Evaluating the Effectiveness of Voice Therapy
Functional, Organic and Neurogenic Voice Disorders
Paul Carding, Dip CCS., PhD., FRCSLT
First published almost 17 years ago, and in demand throughout, Evaluating Voice Therapy: Measuring the Effectiveness of Voice Therapy was one of the first books to address the need for a robust evidence base for the treatment of functional voice disorders. .
Now re-titled, this edition addresses the major advances in the evaluation of treatment of a range of voice disorders (functional, organic and neurogenic). The book is almost doubled in size and still retains the practical appeal and hands-on value of its predecessor. A number of core chapters are retained and re-written including Understanding the importance of study design and Choosing voice outcome measures. There are five major chapters that identify, summarise and critically appraise the literature pertaining to voice therapy efficacy for Functional Voice Disorders, Vocal Nodules, Organic Voice Disorders, Unilateral Vocal Fold Paralysis and Parkinson’s Disease Voice Disorder. The book is organized so that voice clinicians and researchers will be able to quickly locate and understand the evidence base for specific client groups.
List of Contributors
Prof Robert Hillman (Harvard USA)
Prof Janet Wilson (Newcastle University UK)
Prof Martin Birchall (University College London UK)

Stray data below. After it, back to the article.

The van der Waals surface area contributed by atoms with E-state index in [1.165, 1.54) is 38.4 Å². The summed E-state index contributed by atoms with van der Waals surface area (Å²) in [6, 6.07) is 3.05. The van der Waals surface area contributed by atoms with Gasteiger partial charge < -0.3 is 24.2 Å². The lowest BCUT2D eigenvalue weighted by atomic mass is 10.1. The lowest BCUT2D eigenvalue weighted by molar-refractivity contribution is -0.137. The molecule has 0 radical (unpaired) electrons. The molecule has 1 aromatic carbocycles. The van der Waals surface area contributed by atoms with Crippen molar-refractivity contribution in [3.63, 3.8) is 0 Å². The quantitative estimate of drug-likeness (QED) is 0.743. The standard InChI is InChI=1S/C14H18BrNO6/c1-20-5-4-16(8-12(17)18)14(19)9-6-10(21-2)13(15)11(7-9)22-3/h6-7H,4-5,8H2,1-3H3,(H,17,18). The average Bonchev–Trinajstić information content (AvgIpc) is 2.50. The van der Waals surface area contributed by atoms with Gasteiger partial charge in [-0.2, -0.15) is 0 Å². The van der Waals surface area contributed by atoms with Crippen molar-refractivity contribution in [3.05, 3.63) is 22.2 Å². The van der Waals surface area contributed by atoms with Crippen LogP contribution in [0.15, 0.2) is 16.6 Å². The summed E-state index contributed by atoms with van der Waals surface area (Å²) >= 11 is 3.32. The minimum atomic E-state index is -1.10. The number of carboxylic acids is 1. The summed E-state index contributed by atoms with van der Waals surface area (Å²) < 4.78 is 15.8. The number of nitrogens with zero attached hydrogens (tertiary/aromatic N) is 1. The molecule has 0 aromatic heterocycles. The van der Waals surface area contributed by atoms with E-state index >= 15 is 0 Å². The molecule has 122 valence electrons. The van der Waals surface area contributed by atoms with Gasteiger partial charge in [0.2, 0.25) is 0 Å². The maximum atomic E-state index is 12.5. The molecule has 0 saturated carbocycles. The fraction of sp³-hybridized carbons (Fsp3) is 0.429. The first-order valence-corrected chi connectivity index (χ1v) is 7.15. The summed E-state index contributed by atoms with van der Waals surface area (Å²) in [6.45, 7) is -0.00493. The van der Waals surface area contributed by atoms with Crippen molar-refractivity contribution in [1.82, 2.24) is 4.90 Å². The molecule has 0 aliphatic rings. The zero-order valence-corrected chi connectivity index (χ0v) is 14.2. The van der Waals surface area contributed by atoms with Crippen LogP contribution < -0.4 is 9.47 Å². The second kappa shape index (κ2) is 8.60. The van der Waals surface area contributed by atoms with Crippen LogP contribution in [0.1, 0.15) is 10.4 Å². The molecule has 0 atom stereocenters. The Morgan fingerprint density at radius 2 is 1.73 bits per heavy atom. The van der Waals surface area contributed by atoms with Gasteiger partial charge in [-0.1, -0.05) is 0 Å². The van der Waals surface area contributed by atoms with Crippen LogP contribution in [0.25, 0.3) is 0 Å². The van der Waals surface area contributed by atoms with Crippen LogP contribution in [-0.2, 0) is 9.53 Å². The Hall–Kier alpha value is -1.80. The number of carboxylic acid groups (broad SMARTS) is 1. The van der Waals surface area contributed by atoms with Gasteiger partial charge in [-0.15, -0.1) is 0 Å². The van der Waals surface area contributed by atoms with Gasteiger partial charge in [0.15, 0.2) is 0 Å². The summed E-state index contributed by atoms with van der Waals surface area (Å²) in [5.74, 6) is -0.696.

1. The need for evidence of treatment effectiveness. Paul Carding
2. The importance of study design. Paul Carding
3. The effectiveness of voice therapy for functional voice disorders. Marianne Bos-Clark and Paul Carding
4. The effectiveness of voice therapy for vocal nodules. Sherry Fu and Paul Carding
5. The effectiveness of voice therapy for organic voice disorders (mass lesions). Sue Jones and Paul Carding
6. The effectiveness of voice therapy for unilateral vocal fold paralysis. Chloe Walton and Paul Carding
7. The effectiveness of voice therapy for patients with Parkinson’s Disease. Patricia Gillivan-Murphy and Paul Carding
8. Techniques for measuring change in voice over time. Paul Carding
9. The future. Paul Carding
About the Author
Paul Carding is currently Professor of Speech Pathology at Australian National Catholic University (Brisbane, Sydney and Melbourne). He is also Senior Research Fellow at University College London UK, Honorary Professor at Newcastle University, UK and Visiting Professor at Strathclyde University, UK.
With 25 years of senior clinical experience in voice disorders working in a national centre of excellence at Freeman Hospital, Newcastle upon Tyne (UK), Professor Carding has secured over $8 million in nationally funded research grants, and has published over 120 peer-reviewed articles, three books and nine book chapters. He has also supervised over 20 Ph.D. and Masters students to completion.